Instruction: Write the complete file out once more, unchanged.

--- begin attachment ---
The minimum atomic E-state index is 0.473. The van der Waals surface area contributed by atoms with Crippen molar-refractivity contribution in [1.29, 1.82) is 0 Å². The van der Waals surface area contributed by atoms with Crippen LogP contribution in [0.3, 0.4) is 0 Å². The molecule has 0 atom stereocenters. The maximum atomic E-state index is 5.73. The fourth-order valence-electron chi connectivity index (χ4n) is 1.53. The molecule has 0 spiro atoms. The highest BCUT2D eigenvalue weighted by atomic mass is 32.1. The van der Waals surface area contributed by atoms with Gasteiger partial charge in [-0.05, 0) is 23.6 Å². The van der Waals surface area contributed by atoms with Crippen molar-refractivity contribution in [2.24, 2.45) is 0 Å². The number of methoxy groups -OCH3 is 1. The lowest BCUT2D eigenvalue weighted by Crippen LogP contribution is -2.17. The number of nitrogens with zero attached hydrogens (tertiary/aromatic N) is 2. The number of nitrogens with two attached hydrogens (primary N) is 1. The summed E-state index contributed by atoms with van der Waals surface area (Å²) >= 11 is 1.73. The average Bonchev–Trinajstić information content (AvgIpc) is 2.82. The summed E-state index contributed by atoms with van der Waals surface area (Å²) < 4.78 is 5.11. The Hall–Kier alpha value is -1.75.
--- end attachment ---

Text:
The minimum atomic E-state index is 0.473. The van der Waals surface area contributed by atoms with Crippen molar-refractivity contribution in [1.29, 1.82) is 0 Å². The van der Waals surface area contributed by atoms with Crippen LogP contribution in [0.3, 0.4) is 0 Å². The molecule has 0 atom stereocenters. The maximum atomic E-state index is 5.73. The fourth-order valence-electron chi connectivity index (χ4n) is 1.53. The molecule has 0 spiro atoms. The highest BCUT2D eigenvalue weighted by atomic mass is 32.1. The van der Waals surface area contributed by atoms with Gasteiger partial charge in [-0.05, 0) is 23.6 Å². The van der Waals surface area contributed by atoms with Crippen molar-refractivity contribution in [2.24, 2.45) is 0 Å². The number of methoxy groups -OCH3 is 1. The lowest BCUT2D eigenvalue weighted by Crippen LogP contribution is -2.17. The number of nitrogens with zero attached hydrogens (tertiary/aromatic N) is 2. The number of nitrogens with two attached hydrogens (primary N) is 1. The summed E-state index contributed by atoms with van der Waals surface area (Å²) >= 11 is 1.73. The average Bonchev–Trinajstić information content (AvgIpc) is 2.82. The summed E-state index contributed by atoms with van der Waals surface area (Å²) < 4.78 is 5.11. The Hall–Kier alpha value is -1.75.